FAI is a condition in which there is abnormal contact (i.e. impingement) between the hip joint socket and top part of the leg (i.e. femur) bone during hip movement.
The most common movement that brings on pain is hip flexion or rotation. Pain is usually felt deep in the groin but sometimes, it is felt further down the front of the thigh, side or back of the hip, or the buttock. There may also be episodes of clicking or snapping in the hip.
Certain activities, especially those that involve hip flexion (e.g. football, dancing, ballet and aerobics) will make the pain worse.
Sitting for a prolonged period of time can also bring on the hip pain.
Avoid high impact activities which can stimulate the pain such as running, jumping and heavy lifting.
Seek immediate medical attention if you have constant or severe hip pain, difficulty walking or sleeping due to the hip pain, or fevers or weight loss associated with the hip pain onset.
We’d recommend low-impact exercises such as walking, swimming and cycling, as tolerated. Upper limb body weight or resistance exercises can also be done.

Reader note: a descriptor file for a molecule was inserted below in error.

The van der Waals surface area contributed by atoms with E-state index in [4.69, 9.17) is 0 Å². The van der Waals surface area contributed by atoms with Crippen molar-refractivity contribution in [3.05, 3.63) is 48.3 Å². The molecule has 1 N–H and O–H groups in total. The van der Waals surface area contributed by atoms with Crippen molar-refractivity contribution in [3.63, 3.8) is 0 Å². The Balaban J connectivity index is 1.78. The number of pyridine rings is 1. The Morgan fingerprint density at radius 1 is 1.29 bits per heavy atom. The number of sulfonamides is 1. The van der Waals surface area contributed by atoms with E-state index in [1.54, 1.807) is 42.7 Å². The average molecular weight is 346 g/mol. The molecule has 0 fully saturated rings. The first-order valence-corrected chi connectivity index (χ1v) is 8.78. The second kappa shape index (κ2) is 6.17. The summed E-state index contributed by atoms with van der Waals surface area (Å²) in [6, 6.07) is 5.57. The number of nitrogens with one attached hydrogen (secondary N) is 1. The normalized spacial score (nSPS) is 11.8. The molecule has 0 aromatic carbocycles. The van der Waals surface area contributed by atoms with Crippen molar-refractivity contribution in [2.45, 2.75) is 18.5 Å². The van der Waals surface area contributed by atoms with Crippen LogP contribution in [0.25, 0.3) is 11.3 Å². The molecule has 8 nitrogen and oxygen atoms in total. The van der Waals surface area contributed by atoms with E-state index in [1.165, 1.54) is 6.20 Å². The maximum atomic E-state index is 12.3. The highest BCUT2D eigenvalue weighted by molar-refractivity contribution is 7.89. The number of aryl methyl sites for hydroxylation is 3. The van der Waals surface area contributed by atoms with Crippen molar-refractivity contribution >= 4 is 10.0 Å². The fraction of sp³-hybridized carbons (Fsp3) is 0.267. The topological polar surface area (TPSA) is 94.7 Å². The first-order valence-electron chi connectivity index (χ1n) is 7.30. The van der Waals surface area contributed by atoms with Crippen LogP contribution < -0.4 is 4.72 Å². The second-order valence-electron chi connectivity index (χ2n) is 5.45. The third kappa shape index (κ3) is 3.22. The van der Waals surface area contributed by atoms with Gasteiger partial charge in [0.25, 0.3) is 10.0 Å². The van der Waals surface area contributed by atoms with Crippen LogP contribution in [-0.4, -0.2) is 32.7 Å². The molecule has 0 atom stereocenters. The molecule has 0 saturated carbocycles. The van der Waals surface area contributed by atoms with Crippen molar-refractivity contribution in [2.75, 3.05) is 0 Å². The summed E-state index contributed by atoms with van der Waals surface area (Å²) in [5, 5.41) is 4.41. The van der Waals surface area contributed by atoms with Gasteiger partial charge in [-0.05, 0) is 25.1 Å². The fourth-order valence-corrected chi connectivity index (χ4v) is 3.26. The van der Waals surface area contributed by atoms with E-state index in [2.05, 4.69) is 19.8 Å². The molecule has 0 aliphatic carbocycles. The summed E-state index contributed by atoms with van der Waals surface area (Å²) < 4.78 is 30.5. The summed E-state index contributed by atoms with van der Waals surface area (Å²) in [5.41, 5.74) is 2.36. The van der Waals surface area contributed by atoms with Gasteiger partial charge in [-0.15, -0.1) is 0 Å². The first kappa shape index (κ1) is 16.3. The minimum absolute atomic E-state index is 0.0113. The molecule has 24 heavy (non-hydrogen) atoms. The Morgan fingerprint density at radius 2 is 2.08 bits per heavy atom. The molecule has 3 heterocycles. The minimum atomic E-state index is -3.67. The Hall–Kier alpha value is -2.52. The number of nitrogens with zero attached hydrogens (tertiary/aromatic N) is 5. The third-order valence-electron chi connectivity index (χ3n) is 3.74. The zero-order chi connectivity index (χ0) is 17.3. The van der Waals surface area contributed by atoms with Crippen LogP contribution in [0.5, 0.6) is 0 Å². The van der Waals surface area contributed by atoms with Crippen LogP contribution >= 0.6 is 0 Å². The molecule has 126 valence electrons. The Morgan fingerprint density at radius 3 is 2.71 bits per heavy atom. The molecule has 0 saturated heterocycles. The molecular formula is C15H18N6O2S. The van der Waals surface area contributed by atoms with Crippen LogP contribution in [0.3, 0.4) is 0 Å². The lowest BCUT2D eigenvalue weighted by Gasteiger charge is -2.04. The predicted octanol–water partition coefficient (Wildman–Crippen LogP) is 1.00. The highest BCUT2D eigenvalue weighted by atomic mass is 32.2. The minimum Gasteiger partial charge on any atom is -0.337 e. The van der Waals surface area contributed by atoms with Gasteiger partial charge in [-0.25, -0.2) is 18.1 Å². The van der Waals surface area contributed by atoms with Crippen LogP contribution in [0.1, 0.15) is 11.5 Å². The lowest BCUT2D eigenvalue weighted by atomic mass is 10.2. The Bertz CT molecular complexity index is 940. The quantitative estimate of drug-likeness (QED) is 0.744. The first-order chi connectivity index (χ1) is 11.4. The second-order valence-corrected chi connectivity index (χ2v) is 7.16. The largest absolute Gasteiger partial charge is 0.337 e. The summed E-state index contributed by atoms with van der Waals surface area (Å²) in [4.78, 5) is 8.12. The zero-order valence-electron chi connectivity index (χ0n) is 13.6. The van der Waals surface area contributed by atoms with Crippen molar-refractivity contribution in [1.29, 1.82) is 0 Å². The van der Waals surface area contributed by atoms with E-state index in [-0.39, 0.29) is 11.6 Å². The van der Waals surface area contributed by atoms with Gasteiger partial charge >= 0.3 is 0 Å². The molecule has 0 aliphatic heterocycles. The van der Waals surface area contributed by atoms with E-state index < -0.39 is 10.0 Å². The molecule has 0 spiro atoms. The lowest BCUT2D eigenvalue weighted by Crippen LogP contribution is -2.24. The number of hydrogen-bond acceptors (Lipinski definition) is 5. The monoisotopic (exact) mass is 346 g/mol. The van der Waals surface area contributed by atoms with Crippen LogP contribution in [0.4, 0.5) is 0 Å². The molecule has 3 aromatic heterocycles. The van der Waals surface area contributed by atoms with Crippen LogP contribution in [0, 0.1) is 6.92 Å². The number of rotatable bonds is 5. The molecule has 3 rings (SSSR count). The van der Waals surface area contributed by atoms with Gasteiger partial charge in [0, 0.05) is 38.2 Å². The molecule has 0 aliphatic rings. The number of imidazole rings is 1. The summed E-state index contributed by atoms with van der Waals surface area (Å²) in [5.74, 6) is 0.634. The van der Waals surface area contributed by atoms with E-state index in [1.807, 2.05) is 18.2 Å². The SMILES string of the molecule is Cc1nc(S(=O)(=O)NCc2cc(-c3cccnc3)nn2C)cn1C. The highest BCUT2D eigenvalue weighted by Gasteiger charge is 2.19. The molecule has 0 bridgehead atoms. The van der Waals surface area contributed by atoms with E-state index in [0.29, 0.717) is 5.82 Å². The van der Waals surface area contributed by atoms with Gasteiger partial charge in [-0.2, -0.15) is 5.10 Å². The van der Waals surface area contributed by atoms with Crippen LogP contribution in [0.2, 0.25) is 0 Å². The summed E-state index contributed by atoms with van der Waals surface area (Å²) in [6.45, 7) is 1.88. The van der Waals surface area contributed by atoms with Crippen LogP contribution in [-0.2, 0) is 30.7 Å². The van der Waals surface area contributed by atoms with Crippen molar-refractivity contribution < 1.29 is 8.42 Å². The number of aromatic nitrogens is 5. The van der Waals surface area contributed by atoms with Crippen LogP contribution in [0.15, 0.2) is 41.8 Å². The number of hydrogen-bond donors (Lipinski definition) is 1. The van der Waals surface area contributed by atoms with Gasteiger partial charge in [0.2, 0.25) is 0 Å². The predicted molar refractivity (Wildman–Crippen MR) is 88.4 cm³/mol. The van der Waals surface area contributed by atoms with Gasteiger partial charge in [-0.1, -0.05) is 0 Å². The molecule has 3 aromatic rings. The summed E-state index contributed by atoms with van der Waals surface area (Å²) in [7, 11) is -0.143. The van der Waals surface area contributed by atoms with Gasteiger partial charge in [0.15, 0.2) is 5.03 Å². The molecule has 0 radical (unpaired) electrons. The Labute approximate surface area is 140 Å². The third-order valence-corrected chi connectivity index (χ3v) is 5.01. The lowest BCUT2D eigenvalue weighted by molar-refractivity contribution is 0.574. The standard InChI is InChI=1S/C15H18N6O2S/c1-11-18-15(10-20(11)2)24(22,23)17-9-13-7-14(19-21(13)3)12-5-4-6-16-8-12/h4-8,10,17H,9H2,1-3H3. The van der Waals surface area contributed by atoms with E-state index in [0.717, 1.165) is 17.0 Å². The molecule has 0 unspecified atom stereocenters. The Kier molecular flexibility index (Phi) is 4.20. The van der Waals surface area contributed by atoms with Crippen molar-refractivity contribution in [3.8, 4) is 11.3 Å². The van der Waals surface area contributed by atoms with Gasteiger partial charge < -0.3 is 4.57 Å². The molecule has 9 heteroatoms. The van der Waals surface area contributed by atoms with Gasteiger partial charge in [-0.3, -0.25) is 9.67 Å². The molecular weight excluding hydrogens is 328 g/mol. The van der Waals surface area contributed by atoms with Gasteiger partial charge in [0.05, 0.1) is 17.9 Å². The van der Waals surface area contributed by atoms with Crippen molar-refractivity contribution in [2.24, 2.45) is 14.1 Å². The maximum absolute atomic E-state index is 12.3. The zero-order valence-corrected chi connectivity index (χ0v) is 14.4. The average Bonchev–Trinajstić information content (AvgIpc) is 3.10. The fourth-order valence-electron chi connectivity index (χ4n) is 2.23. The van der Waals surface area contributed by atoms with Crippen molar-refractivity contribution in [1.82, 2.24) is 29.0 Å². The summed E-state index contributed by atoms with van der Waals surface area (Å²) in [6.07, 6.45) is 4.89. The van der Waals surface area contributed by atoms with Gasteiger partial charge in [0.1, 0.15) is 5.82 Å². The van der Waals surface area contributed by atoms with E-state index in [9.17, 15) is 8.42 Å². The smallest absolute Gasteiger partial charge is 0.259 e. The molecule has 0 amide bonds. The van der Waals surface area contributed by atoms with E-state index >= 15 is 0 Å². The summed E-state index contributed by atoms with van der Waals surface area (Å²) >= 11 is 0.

Your doctor will take your history, perform a physical examination and send you for further relevant radiological investigations. X-rays can show if your hip has the abnormally-shaped hip joint bones of FAI and can show us if there are signs of arthritis. An MRI scan of the hip will allow the doctor to look for damage to the labrum (i.e. fibrocartilage) or articular cartilage of your hip joint.
The doctor will then be able to recommend activity modification, prescribe pain medications and refer you for physical therapy for hip strengthening and to improve the hip motion. Sometimes, they may refer you to an Orthopaedic Surgeon to evaluate whether arthroscopic surgery is necessary.
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